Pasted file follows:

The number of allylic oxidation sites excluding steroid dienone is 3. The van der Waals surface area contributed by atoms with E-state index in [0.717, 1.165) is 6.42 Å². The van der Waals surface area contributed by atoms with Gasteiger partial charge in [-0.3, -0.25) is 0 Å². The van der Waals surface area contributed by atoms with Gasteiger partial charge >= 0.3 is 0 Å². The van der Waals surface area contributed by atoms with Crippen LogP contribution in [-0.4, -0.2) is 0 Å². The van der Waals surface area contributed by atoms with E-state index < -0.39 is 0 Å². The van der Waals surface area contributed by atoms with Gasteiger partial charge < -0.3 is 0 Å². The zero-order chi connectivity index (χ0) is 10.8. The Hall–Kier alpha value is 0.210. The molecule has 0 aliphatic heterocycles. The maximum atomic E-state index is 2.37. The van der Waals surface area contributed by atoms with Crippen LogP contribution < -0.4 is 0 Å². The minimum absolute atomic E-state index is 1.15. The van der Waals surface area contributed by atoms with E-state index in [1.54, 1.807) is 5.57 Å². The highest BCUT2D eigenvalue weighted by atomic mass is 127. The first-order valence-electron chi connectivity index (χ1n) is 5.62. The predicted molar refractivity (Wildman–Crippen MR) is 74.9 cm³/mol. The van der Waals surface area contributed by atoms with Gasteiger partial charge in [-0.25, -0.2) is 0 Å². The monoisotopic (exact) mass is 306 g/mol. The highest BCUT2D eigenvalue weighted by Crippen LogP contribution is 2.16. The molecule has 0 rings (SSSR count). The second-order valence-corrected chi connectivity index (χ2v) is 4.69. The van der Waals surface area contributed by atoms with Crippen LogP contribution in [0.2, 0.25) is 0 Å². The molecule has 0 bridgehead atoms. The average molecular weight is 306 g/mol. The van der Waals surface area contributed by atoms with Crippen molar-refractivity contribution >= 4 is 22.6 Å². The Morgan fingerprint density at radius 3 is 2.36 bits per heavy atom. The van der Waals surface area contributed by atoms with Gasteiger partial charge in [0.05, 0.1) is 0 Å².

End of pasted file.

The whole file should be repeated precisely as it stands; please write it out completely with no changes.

The number of allylic oxidation sites excluding steroid dienone is 3. The van der Waals surface area contributed by atoms with E-state index in [0.717, 1.165) is 6.42 Å². The van der Waals surface area contributed by atoms with Gasteiger partial charge in [-0.3, -0.25) is 0 Å². The van der Waals surface area contributed by atoms with Gasteiger partial charge >= 0.3 is 0 Å². The van der Waals surface area contributed by atoms with Crippen LogP contribution in [-0.4, -0.2) is 0 Å². The van der Waals surface area contributed by atoms with E-state index < -0.39 is 0 Å². The van der Waals surface area contributed by atoms with Gasteiger partial charge < -0.3 is 0 Å². The zero-order chi connectivity index (χ0) is 10.8. The Hall–Kier alpha value is 0.210. The molecule has 0 aliphatic heterocycles. The maximum atomic E-state index is 2.37. The van der Waals surface area contributed by atoms with Crippen LogP contribution < -0.4 is 0 Å². The minimum absolute atomic E-state index is 1.15. The van der Waals surface area contributed by atoms with E-state index in [1.54, 1.807) is 5.57 Å². The highest BCUT2D eigenvalue weighted by atomic mass is 127. The first-order valence-electron chi connectivity index (χ1n) is 5.62. The predicted molar refractivity (Wildman–Crippen MR) is 74.9 cm³/mol. The van der Waals surface area contributed by atoms with Gasteiger partial charge in [-0.25, -0.2) is 0 Å². The monoisotopic (exact) mass is 306 g/mol. The highest BCUT2D eigenvalue weighted by Crippen LogP contribution is 2.16. The molecule has 0 rings (SSSR count). The second-order valence-corrected chi connectivity index (χ2v) is 4.69. The van der Waals surface area contributed by atoms with Crippen LogP contribution in [0.2, 0.25) is 0 Å². The molecule has 0 bridgehead atoms. The average molecular weight is 306 g/mol. The van der Waals surface area contributed by atoms with Crippen molar-refractivity contribution >= 4 is 22.6 Å². The Morgan fingerprint density at radius 3 is 2.36 bits per heavy atom. The van der Waals surface area contributed by atoms with Gasteiger partial charge in [0.05, 0.1) is 0 Å².